Born Harry Lillis Crosby on 3 May 1903, he became known as "Bing" from a nickname given him by a neighbour, "Bingo from Bingville" after a cartoon strip.

He was married twice. His first wife, Dixie Lee was a singer with Fox and was far more famous than Bing when they married in 1930. Indeed one headline quoted: "Well Known Fox Star Marries Bing Croveny"... Basically a shy person though, she hated singing in public or working with strangers in films. She turned into a recluse, inadvertently aided by Bing's unavoidable professional absences and died of cancer in 1952. They had four sons.

His second wife was actress Kathryn Grant. Familiar to any Ray Harryhausen fan, she played the princess in The Seventh Voyage of Sinbad. In fact, after several cancelled wedding dates, Bing wrote to her in Spain as she was filming this movie, offering to marry her at any time at any place of her choosing. They had three children, one of whom, Mary, would go on infamously to shoot J.R. Ewing in the TV show Dallas.

I have around forty 78s featuring Bing. A few feature him with The Andrews Sisters, one with his son, Gary, (Sam's Song); one with Grace Kelly (True Love) and one with Bill Bendix and Sir Cecil Hardwicke (Busy Doing Nothing). There are some great songs including some wonderful cowboy songs from early on in his career.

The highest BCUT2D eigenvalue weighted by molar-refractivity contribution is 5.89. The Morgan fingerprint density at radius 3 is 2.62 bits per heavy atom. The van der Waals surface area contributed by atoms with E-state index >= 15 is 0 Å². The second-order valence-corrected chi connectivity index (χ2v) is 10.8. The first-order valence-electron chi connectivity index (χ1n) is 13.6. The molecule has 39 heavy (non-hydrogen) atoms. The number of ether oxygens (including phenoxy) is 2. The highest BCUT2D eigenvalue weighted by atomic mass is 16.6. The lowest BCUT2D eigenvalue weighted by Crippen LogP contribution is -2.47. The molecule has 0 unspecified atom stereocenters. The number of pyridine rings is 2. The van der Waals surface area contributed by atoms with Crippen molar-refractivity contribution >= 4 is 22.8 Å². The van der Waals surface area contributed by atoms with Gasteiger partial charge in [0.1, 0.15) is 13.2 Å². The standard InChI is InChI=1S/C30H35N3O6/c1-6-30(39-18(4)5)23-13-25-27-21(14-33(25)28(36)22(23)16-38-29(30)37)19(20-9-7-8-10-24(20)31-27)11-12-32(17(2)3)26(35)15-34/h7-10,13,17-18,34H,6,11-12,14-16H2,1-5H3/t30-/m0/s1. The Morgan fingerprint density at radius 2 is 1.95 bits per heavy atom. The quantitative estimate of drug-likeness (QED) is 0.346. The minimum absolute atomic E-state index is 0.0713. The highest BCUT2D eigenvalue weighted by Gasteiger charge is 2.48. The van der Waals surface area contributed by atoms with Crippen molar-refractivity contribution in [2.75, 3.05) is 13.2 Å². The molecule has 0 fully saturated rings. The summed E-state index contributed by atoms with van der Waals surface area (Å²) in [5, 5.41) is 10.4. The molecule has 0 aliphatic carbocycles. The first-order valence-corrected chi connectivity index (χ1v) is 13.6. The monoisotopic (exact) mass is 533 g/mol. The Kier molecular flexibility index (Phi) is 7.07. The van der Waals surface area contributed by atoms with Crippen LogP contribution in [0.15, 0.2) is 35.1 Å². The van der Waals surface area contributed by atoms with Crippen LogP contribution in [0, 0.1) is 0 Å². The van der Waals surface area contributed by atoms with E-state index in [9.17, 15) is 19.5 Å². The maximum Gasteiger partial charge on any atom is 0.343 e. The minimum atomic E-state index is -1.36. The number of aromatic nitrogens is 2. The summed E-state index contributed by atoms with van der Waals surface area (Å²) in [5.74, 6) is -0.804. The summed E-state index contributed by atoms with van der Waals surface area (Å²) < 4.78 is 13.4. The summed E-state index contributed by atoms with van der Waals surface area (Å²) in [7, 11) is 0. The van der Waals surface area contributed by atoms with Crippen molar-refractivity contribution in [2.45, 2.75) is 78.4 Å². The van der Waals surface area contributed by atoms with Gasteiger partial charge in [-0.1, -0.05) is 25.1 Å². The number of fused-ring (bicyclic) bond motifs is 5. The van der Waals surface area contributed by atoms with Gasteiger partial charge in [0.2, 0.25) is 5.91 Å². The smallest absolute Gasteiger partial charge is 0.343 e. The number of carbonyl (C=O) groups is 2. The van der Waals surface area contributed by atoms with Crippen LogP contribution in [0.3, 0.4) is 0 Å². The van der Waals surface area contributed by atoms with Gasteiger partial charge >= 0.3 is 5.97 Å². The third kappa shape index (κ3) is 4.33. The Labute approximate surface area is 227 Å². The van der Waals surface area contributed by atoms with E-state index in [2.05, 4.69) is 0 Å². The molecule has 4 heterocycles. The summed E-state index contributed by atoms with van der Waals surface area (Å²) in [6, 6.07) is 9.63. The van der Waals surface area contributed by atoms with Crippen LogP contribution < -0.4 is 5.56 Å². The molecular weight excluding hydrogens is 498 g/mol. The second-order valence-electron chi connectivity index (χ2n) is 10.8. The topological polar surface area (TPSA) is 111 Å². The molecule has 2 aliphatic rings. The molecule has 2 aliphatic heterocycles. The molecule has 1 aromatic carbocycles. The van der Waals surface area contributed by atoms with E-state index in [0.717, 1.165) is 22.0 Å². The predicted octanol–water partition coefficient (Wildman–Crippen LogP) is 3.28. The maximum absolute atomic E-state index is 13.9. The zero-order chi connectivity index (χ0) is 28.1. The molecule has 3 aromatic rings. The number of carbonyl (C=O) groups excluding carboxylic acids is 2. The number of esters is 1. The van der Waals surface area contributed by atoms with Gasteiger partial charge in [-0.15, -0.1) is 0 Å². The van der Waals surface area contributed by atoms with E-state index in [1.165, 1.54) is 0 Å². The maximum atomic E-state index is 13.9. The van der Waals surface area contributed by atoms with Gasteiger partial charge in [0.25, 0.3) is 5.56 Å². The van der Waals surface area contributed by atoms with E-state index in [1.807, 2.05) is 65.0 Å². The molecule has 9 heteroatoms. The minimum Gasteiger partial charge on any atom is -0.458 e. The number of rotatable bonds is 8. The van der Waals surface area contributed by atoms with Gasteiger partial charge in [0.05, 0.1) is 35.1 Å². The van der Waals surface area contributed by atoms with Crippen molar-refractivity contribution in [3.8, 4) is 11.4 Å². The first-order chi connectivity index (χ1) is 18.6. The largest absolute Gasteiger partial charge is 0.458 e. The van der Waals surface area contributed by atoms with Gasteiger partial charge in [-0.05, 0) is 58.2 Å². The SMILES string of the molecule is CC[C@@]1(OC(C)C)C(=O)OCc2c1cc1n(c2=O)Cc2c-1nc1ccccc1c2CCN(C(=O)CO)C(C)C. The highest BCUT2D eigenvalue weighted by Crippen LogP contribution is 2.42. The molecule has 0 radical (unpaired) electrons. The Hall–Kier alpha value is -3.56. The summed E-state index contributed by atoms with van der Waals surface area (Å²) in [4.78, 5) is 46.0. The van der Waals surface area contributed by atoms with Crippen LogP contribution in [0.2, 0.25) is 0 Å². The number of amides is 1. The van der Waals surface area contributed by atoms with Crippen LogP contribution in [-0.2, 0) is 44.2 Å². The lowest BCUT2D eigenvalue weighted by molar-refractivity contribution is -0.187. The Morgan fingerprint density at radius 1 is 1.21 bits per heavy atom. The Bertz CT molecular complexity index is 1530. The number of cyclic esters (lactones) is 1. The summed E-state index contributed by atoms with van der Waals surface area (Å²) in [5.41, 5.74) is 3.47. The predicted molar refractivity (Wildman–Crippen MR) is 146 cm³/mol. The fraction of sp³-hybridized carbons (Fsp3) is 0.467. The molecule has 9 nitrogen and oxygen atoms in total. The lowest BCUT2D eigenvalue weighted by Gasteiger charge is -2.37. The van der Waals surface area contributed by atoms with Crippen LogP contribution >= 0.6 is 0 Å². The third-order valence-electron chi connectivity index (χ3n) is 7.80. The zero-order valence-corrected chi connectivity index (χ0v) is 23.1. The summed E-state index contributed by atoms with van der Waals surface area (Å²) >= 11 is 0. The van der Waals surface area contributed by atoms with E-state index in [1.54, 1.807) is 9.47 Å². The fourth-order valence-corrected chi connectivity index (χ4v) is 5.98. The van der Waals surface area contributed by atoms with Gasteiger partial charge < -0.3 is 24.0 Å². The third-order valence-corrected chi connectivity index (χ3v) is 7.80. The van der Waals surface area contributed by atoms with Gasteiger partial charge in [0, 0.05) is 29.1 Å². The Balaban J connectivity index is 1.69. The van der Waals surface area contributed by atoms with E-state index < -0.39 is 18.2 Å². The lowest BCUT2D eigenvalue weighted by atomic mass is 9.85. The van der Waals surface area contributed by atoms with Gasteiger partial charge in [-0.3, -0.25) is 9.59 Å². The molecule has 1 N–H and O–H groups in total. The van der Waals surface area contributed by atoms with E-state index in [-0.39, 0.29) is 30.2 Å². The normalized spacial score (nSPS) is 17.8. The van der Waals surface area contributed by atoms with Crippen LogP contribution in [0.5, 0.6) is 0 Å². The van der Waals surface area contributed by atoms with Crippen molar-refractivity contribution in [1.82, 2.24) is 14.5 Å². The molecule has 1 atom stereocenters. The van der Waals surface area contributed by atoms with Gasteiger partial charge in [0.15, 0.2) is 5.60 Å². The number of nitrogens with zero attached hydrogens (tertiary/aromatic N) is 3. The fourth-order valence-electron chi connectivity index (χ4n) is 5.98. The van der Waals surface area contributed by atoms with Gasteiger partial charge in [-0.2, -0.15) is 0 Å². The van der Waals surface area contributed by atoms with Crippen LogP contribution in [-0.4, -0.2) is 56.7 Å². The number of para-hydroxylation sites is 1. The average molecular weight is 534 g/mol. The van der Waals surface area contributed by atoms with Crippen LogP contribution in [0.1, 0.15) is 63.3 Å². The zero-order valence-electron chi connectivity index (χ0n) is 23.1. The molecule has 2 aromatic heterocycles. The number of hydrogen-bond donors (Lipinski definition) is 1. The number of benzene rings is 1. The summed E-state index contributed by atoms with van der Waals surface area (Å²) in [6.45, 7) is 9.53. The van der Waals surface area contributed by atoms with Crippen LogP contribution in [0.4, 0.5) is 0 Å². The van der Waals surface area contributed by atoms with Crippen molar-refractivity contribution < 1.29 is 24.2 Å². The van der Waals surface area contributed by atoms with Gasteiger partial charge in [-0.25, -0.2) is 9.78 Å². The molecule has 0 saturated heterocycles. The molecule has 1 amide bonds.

He is best known today for this song, from the film of the same name: White Christmas. Almost amazingly, it was a B side at the time of its first release, after it was featured in an earlier film, Holiday Inn. His series of "Road" films with Bob Hope were hilarious - I can't understand why they don't turn up on TV more often these days.

But it is for his music that he is most remembered. In the 1940s it was reckoned that one record out of every ten on jukeboxes was a Bing Crosby record. He was though an astute businessman. His interest in wanting to pre-record radio shows rather than do them "live" led to his involvement with the development of recording tape and tape recorders and he was involved with Ampex, giving an early machine to his friend Les Paul, who went on to invent multi-track recording.

There's a lot more to Bing Crosby than snow and a Christmas Tree...!

Thursday, 22 May 2014

Farewell to the Thomson Celebration

Well, farewell hopefully just until the next time! It's Friday 10 April 2014 and we have to be out of the cabins by 8:00am so that the crew have a chance to get them back to pristine order in time for today's embarking passengers.